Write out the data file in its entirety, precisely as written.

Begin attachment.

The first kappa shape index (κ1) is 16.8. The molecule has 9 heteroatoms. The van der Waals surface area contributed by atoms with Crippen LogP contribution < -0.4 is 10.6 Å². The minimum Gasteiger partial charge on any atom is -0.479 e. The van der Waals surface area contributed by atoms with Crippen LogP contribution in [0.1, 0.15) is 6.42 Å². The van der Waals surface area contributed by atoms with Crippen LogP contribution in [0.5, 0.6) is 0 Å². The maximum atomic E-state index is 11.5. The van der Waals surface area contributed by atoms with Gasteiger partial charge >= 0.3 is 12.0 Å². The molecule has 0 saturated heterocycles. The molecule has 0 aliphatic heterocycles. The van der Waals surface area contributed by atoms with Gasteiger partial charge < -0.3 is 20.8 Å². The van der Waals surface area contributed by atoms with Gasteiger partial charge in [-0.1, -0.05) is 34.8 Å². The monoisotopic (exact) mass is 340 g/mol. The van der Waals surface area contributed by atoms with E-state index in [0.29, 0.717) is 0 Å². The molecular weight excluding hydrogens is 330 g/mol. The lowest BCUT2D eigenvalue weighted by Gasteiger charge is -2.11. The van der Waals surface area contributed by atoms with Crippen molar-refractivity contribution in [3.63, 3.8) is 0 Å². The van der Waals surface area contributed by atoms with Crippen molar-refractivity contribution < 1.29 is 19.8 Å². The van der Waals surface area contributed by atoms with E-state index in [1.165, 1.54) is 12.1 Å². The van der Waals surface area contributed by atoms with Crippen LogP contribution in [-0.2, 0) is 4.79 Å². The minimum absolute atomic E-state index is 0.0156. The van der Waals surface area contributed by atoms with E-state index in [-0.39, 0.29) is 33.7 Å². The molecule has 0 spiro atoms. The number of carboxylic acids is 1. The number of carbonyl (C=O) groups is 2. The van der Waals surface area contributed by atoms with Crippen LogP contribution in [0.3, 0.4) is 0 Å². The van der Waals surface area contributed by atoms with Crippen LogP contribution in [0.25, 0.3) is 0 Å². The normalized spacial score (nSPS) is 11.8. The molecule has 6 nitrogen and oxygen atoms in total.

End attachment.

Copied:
The first kappa shape index (κ1) is 16.8. The molecule has 9 heteroatoms. The van der Waals surface area contributed by atoms with Crippen LogP contribution < -0.4 is 10.6 Å². The minimum Gasteiger partial charge on any atom is -0.479 e. The van der Waals surface area contributed by atoms with Crippen LogP contribution in [0.1, 0.15) is 6.42 Å². The van der Waals surface area contributed by atoms with Crippen LogP contribution in [0.5, 0.6) is 0 Å². The maximum atomic E-state index is 11.5. The van der Waals surface area contributed by atoms with Gasteiger partial charge >= 0.3 is 12.0 Å². The molecule has 0 saturated heterocycles. The molecule has 0 aliphatic heterocycles. The van der Waals surface area contributed by atoms with Gasteiger partial charge < -0.3 is 20.8 Å². The van der Waals surface area contributed by atoms with Gasteiger partial charge in [-0.1, -0.05) is 34.8 Å². The monoisotopic (exact) mass is 340 g/mol. The van der Waals surface area contributed by atoms with E-state index in [0.29, 0.717) is 0 Å². The molecular weight excluding hydrogens is 330 g/mol. The lowest BCUT2D eigenvalue weighted by Gasteiger charge is -2.11. The van der Waals surface area contributed by atoms with Crippen molar-refractivity contribution in [3.63, 3.8) is 0 Å². The van der Waals surface area contributed by atoms with Crippen molar-refractivity contribution < 1.29 is 19.8 Å². The van der Waals surface area contributed by atoms with E-state index in [1.165, 1.54) is 12.1 Å². The van der Waals surface area contributed by atoms with Crippen LogP contribution in [-0.2, 0) is 4.79 Å². The minimum absolute atomic E-state index is 0.0156. The van der Waals surface area contributed by atoms with E-state index in [-0.39, 0.29) is 33.7 Å². The molecule has 0 spiro atoms. The number of carboxylic acids is 1. The number of carbonyl (C=O) groups is 2. The van der Waals surface area contributed by atoms with Crippen LogP contribution in [0.3, 0.4) is 0 Å². The van der Waals surface area contributed by atoms with Crippen LogP contribution in [0.25, 0.3) is 0 Å². The normalized spacial score (nSPS) is 11.8. The molecule has 6 nitrogen and oxygen atoms in total.